Nasal & Sinus Cancer
What Is Nasal and Sinus Cancer?
Nasal and sinus cancers are malignant growths that develop in the passageways of the nose or in the air-filled cavities behind the nose – the paranasal sinuses. Like other diseases of this type, nasal and sinus cancers consist of abnormal cells that reproduce at an accelerated rate, forming tumors and eventually overwhelming the healthy cells around them. They’re also a threat for metastasizing – spreading to other parts of the body. There are several types of nasal and sinus cancers, including squamous cell carcinomas, melanomas, sarcomas, inverting papillomas, and midline granulomas. These vary in degree of risk and how they respond to treatment.
Nasal and sinus cancers are relatively rare, with about 2,000 new cases diagnosed each year, usually in males age 55 or older. Nevertheless, if left unchecked, they can pose a serious health threat. The outlook of someone with one of these conditions will depend on a variety of factors, including age, overall health condition, the type of cancer involved, its stage of development, and whether the cancer has metastasized (spread to other parts of the body). If you or a loved one is exhibiting nasal- or sinus-cancer symptoms, the oncologists and other caring professionals at Baptist Health can help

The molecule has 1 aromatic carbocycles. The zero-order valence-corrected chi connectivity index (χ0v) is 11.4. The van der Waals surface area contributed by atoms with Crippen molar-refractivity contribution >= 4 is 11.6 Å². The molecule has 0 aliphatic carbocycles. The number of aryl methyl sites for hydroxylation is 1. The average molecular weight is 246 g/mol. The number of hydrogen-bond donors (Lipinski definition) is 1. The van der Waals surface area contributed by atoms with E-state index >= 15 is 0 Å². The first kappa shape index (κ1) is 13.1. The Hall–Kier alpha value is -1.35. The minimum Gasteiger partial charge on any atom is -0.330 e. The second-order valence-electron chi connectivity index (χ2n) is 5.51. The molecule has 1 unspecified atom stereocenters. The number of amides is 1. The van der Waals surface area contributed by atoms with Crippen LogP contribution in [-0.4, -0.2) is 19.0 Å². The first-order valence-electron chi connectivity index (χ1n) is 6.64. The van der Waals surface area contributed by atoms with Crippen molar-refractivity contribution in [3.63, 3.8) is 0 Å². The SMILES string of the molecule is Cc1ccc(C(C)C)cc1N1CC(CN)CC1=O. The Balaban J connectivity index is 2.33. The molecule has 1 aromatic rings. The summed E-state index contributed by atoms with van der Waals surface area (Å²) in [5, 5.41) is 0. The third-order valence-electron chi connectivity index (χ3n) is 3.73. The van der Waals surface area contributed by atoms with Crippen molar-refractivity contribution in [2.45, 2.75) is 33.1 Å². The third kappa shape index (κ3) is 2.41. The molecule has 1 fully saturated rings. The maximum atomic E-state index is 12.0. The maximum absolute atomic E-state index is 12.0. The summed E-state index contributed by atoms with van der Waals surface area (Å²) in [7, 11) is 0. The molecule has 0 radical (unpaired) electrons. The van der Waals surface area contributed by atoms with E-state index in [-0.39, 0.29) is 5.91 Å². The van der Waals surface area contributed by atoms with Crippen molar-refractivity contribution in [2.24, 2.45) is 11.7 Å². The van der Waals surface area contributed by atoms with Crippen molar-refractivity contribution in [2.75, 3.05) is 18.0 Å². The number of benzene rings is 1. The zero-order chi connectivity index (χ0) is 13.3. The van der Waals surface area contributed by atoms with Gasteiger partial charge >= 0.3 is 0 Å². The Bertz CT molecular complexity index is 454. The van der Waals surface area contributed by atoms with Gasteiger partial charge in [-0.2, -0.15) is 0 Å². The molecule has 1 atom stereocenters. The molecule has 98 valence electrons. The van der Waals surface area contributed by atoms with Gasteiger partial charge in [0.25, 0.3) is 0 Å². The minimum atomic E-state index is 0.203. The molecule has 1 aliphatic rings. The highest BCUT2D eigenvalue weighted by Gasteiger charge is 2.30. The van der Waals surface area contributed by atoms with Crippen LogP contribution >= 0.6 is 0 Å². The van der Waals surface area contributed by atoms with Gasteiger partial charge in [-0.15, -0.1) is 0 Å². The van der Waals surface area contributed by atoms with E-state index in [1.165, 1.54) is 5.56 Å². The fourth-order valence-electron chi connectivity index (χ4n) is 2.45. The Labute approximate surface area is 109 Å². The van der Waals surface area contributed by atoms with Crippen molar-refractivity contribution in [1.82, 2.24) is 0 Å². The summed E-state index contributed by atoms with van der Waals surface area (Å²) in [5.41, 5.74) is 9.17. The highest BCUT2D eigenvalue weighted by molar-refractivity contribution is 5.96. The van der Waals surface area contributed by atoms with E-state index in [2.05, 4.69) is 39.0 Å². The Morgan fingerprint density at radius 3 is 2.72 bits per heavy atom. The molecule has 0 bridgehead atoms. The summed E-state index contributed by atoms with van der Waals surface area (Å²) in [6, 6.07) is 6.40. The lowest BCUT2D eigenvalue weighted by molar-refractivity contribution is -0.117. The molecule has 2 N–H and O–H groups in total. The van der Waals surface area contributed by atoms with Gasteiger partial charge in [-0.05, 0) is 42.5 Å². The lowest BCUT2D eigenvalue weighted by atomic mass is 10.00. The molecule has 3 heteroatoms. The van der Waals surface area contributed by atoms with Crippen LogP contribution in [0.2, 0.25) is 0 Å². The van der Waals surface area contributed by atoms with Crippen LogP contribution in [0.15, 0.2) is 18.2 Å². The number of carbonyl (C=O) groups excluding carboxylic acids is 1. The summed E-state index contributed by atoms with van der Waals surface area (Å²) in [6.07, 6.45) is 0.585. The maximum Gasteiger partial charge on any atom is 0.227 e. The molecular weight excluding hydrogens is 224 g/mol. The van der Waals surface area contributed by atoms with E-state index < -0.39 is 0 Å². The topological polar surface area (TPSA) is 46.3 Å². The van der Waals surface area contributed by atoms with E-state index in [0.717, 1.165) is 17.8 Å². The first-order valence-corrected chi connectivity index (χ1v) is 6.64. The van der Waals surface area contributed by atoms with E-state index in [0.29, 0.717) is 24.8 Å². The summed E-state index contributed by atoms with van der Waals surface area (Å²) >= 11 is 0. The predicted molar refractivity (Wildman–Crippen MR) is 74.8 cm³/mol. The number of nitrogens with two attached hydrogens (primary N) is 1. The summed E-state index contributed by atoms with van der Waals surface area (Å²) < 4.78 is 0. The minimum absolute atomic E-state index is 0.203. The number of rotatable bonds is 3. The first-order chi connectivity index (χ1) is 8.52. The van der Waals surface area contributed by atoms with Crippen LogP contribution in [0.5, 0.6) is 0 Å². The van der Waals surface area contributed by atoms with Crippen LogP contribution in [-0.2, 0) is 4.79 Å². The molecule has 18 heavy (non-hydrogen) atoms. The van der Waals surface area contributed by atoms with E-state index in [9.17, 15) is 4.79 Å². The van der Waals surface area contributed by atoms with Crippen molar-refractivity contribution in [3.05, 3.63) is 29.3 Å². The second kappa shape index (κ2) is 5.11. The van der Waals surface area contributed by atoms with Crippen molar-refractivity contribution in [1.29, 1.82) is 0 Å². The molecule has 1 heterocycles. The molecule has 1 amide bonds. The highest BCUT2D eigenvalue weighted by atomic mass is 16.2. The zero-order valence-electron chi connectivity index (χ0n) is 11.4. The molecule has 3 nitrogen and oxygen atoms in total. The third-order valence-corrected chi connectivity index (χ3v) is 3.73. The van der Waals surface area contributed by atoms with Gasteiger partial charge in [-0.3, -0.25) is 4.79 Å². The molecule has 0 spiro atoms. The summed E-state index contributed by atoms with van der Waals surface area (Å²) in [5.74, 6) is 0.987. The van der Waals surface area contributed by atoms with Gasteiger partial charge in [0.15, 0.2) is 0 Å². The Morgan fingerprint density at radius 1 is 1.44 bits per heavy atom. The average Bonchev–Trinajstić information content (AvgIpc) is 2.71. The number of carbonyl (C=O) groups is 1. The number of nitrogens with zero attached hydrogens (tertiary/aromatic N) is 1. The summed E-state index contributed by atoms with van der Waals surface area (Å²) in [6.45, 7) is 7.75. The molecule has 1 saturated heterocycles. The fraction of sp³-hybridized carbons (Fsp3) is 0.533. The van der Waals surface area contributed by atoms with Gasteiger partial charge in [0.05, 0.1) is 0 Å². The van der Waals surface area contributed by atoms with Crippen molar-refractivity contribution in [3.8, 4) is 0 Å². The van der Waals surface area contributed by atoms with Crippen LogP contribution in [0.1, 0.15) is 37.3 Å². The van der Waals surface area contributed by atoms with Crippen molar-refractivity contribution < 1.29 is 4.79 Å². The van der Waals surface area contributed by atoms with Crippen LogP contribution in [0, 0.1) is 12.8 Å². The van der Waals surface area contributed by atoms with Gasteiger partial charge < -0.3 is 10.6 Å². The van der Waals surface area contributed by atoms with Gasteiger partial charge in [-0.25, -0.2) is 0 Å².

What Are the Symptoms of Nasal and Sinus Cancer?
There are a variety of symptoms associated with nasal and sinus cancers:
- Nasal drip or nosebleeds
- Difficulty breathing through the nose
- Poor sense of smell
- Facial pain
- Lumps on the face or neck
- Lesions in the mouth
- Watery eyes
- Vision issues
Symptoms vary somewhat because the cancers themselves vary. The major types of nasal and sinus cancer are:
- Squamous cell carcinoma: This is one of the most common forms of cancer. It originates in the flat and scale-like cells that form the surface of numerous bodily structures, including the nasal passages and sinus cavities.
- Melanomas: Melanomas are cancers that develop in the melanocytes, or pigment-producing cells.
- Sarcomas: Sarcomas are cancers of the muscle or connective tissues.
- Inverting papillomas: Papillomas are nasal tumors. Most are benign but some turn malignant.
- Midline granulomas: These are cancers that form in the midface.